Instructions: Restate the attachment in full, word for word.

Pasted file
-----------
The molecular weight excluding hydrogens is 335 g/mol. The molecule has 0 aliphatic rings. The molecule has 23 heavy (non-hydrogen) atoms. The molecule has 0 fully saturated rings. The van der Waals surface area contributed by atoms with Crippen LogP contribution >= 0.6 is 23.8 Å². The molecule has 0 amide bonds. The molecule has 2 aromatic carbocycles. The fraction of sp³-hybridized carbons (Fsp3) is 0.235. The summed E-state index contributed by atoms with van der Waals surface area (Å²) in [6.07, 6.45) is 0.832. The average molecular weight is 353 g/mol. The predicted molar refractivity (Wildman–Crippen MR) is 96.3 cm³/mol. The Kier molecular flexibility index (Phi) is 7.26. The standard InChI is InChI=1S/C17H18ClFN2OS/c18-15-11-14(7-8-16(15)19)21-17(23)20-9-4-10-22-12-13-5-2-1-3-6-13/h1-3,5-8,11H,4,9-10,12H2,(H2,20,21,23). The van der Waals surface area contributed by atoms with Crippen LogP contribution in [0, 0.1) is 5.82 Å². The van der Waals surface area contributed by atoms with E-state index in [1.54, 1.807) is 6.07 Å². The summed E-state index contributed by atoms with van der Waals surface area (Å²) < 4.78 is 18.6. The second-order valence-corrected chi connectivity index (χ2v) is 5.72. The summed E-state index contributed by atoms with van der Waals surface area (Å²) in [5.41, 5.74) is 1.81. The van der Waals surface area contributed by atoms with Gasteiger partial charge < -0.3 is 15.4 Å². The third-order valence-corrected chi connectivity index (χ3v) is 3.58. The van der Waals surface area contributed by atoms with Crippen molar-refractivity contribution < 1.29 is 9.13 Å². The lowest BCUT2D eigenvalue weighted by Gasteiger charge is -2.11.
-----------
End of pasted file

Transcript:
The molecular weight excluding hydrogens is 335 g/mol. The molecule has 0 aliphatic rings. The molecule has 23 heavy (non-hydrogen) atoms. The molecule has 0 fully saturated rings. The van der Waals surface area contributed by atoms with Crippen LogP contribution >= 0.6 is 23.8 Å². The molecule has 0 amide bonds. The molecule has 2 aromatic carbocycles. The fraction of sp³-hybridized carbons (Fsp3) is 0.235. The summed E-state index contributed by atoms with van der Waals surface area (Å²) in [6.07, 6.45) is 0.832. The average molecular weight is 353 g/mol. The predicted molar refractivity (Wildman–Crippen MR) is 96.3 cm³/mol. The Kier molecular flexibility index (Phi) is 7.26. The standard InChI is InChI=1S/C17H18ClFN2OS/c18-15-11-14(7-8-16(15)19)21-17(23)20-9-4-10-22-12-13-5-2-1-3-6-13/h1-3,5-8,11H,4,9-10,12H2,(H2,20,21,23). The van der Waals surface area contributed by atoms with Crippen LogP contribution in [0, 0.1) is 5.82 Å². The van der Waals surface area contributed by atoms with E-state index in [1.54, 1.807) is 6.07 Å². The summed E-state index contributed by atoms with van der Waals surface area (Å²) < 4.78 is 18.6. The second-order valence-corrected chi connectivity index (χ2v) is 5.72. The summed E-state index contributed by atoms with van der Waals surface area (Å²) in [5.41, 5.74) is 1.81. The van der Waals surface area contributed by atoms with Gasteiger partial charge < -0.3 is 15.4 Å². The third-order valence-corrected chi connectivity index (χ3v) is 3.58. The van der Waals surface area contributed by atoms with Crippen molar-refractivity contribution < 1.29 is 9.13 Å². The lowest BCUT2D eigenvalue weighted by Gasteiger charge is -2.11.